Intermediate to advanced skill level: The American Bar Association’s Criminal Justice Mental Health Standards are the product of four years of work by a 12-member interdisciplinary task force (four mental health professions, four lawyers, three professors and a judge) and three other groups within the ABA. They revise standards drafted in the 1980s. Promulgated in August, 2016 and consisting of over 90 black letter provisions, the new standards tackle a wide range of issues concerning the involvement of people with mental disability in the criminal justice system, including diversion and specialized courts, the role of mental health professionals, police, lawyers and correctional officials in cases involving people with mental disability, and the law and process associated with competency, insanity, commitment and capital and non-capital sentencing. This workshop will describe the genesis of the standards and explain their content, organized in terms of three goals: ensuring fair and humane treatment of people with mental disability, promoting reliability in cases involving mental condition, and protecting the autonomy and dignity of people with mental disability. Participants will be exposed to a wide range of legal, moral, research, and ethical issues relating to forensic practice in the criminal justice system.

D) Reducing Bias in Pursuit of More Objective and Accurate Forensic Evaluations

Presenters: Daniel Murrie, PhD, Tess Neal, PhD

Beginner skill level: The Specialty Guidelines for Forensic Psychology direct forensic psychologists to strive for objectivity and minimize bias, particularly partisan biases associated with an adversarial legal system. But increasing research reveals that biases are deeply ingrained in ways that influence expert conclusions – even on ostensibly objective forensic tasks. This interactive workshop will review and provide experiential exercises to demonstrate common biases and ways they may compromise accuracy and objectivity. We will present empirical data and practical examples of adversarial allegiance and will suggest strategies for minimizing bias at several levels: individual opinion formation, case management and practice procedures, and system-wide interventions.

3.5 CE Credits for Psychologists; 3.5 CLE Credits for Attorneys (2.5 Ethics; 1 Other) | 3.5 CE Credits for Psychologists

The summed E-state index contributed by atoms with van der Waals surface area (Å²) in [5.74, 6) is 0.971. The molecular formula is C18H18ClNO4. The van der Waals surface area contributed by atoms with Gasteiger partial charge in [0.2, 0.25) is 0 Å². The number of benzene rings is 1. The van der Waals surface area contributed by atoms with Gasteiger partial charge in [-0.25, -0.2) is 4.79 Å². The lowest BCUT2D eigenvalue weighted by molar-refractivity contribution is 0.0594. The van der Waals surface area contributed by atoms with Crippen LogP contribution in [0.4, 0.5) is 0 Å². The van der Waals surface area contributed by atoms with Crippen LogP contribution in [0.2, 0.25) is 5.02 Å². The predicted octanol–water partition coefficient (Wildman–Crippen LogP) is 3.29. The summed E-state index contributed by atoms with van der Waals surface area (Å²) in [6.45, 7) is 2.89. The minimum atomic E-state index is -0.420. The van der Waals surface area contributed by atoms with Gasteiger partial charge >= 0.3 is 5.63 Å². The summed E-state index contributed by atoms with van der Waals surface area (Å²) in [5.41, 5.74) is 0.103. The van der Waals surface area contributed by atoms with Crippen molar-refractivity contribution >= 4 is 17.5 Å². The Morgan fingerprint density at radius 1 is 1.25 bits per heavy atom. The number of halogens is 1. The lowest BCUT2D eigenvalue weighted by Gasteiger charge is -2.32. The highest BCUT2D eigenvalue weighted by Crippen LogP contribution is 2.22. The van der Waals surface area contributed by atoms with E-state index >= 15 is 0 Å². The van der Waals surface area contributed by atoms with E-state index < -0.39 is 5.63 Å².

E) Structure & Substance in Sentencing: Legal, Psychological, & Mitigation Elements of Miller Proceedings

Presenters: Susan Knight, PhD, ABPP, Zoe Jones, JD, Laura Young, JD

Intermediate skill level: This workshop will detail sentencing proceedings per the holding in Miller v. Alabama, as related to the sentencing of juveniles to life without parole for homicide offenses. The workshop will cover pertinent issues related to both new (post-Miller) and retroactive sentencing. Adoption of a team approach will be presented, with the inclusion of an attorney, a forensic psychologist, and a mitigation specialist, whom all have experience with Miller proceedings and related sentencing issues. Core legal, psychological and mitigation perspectives will be discussed, with inclusion of case examples for practical application of workshop material.

F)  The Essentials of Developing, Growing, and Sustaining a Private Practice in Forensic Psychology: Soup to Nuts

Presenters: Virginia Barber-Rioja, PhD, Jessica Pearson, PsyD, Chriscelyn Tussey, PsyD, ABPP

Intermediate skill level: Despite an abundance of psychologists working in private practice, many have had minimal, if any, training or coursework on how to start or manage such a business, and guidance and mentoring can be difficult to obtain, especially in a niche such as forensic psychology. Illustrative case examples will be utilized to achieve three goals: 1) to candidly explore the advantages and challenges of private practice; 2) to provide the basics on how to start, grow, and maintain a practice, and 3) to explore a sample of the ethical and practical issues that arise when working in a private practice setting.

3.5 CE Credits for Psychologists; 3.25 CLE Credits for Attorneys (Law & Legal) | 3.5 CE Credits for Psychologists



EARLY BIRD WORKSHOP RATES Save up to $30 if you register before Jan 31!


Member $200 Non-Member $250

Student Member $80 Student Non-Member $100


Member $100 Student Member $40 Non- Member $125 Student Non-Member $50

For more information or to register, please visit ap-ls.wildapricot.org/APLS2017